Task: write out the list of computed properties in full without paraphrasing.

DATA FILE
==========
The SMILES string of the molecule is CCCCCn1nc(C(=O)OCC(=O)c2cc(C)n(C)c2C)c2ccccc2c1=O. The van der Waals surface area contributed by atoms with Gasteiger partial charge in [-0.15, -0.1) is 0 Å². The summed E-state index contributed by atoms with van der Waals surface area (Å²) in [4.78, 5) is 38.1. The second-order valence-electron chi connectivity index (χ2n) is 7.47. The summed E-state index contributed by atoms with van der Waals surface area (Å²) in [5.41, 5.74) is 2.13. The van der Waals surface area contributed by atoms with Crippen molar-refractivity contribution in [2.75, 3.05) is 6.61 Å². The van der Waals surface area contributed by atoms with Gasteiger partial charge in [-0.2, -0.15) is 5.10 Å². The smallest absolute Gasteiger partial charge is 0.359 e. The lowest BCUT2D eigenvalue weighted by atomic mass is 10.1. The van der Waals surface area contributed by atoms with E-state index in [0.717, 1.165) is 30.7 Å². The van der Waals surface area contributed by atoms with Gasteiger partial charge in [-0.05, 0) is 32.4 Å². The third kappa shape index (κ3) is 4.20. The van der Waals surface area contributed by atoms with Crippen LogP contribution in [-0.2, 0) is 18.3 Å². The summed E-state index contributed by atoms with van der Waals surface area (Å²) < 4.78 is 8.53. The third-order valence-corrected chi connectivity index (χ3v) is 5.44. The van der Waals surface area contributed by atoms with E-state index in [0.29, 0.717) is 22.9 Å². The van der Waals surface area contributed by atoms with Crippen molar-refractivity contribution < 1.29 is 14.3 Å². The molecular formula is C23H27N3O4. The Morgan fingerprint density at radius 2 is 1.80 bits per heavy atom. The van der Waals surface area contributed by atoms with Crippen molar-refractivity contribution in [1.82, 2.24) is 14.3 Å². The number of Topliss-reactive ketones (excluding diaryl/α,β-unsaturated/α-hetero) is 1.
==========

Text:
The SMILES string of the molecule is CCCCCn1nc(C(=O)OCC(=O)c2cc(C)n(C)c2C)c2ccccc2c1=O. The van der Waals surface area contributed by atoms with Gasteiger partial charge in [-0.15, -0.1) is 0 Å². The summed E-state index contributed by atoms with van der Waals surface area (Å²) in [4.78, 5) is 38.1. The second-order valence-electron chi connectivity index (χ2n) is 7.47. The summed E-state index contributed by atoms with van der Waals surface area (Å²) in [5.41, 5.74) is 2.13. The van der Waals surface area contributed by atoms with Crippen molar-refractivity contribution in [2.75, 3.05) is 6.61 Å². The van der Waals surface area contributed by atoms with Gasteiger partial charge in [-0.2, -0.15) is 5.10 Å². The smallest absolute Gasteiger partial charge is 0.359 e. The lowest BCUT2D eigenvalue weighted by atomic mass is 10.1. The van der Waals surface area contributed by atoms with E-state index in [0.717, 1.165) is 30.7 Å². The van der Waals surface area contributed by atoms with Gasteiger partial charge in [-0.05, 0) is 32.4 Å². The third kappa shape index (κ3) is 4.20. The van der Waals surface area contributed by atoms with Crippen LogP contribution in [-0.2, 0) is 18.3 Å². The summed E-state index contributed by atoms with van der Waals surface area (Å²) < 4.78 is 8.53. The third-order valence-corrected chi connectivity index (χ3v) is 5.44. The van der Waals surface area contributed by atoms with E-state index in [0.29, 0.717) is 22.9 Å². The van der Waals surface area contributed by atoms with Crippen molar-refractivity contribution < 1.29 is 14.3 Å². The molecular formula is C23H27N3O4. The Morgan fingerprint density at radius 2 is 1.80 bits per heavy atom. The van der Waals surface area contributed by atoms with Crippen molar-refractivity contribution in [1.82, 2.24) is 14.3 Å². The number of Topliss-reactive ketones (excluding diaryl/α,β-unsaturated/α-hetero) is 1.